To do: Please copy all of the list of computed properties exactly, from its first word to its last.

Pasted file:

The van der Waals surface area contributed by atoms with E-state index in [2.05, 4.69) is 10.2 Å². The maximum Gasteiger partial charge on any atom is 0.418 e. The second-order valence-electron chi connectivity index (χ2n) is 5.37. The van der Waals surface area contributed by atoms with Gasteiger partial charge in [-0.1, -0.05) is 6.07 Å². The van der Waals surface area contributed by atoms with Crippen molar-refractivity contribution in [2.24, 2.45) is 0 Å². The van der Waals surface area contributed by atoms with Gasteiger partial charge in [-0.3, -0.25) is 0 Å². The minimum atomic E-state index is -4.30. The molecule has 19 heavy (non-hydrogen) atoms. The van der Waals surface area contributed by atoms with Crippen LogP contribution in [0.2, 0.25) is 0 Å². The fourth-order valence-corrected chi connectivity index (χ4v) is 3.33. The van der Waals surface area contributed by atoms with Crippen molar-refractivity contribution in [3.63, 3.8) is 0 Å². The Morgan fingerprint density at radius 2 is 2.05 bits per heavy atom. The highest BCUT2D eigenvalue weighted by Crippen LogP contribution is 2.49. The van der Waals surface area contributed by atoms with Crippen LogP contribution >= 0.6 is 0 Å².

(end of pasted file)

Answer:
The van der Waals surface area contributed by atoms with E-state index in [2.05, 4.69) is 10.2 Å². The maximum Gasteiger partial charge on any atom is 0.418 e. The second-order valence-electron chi connectivity index (χ2n) is 5.37. The van der Waals surface area contributed by atoms with Gasteiger partial charge in [-0.1, -0.05) is 6.07 Å². The van der Waals surface area contributed by atoms with Crippen molar-refractivity contribution in [2.24, 2.45) is 0 Å². The van der Waals surface area contributed by atoms with Gasteiger partial charge in [-0.3, -0.25) is 0 Å². The minimum atomic E-state index is -4.30. The molecule has 19 heavy (non-hydrogen) atoms. The van der Waals surface area contributed by atoms with Crippen LogP contribution in [0.2, 0.25) is 0 Å². The fourth-order valence-corrected chi connectivity index (χ4v) is 3.33. The van der Waals surface area contributed by atoms with Crippen molar-refractivity contribution in [3.63, 3.8) is 0 Å². The Morgan fingerprint density at radius 2 is 2.05 bits per heavy atom. The highest BCUT2D eigenvalue weighted by Crippen LogP contribution is 2.49. The van der Waals surface area contributed by atoms with Crippen LogP contribution >= 0.6 is 0 Å².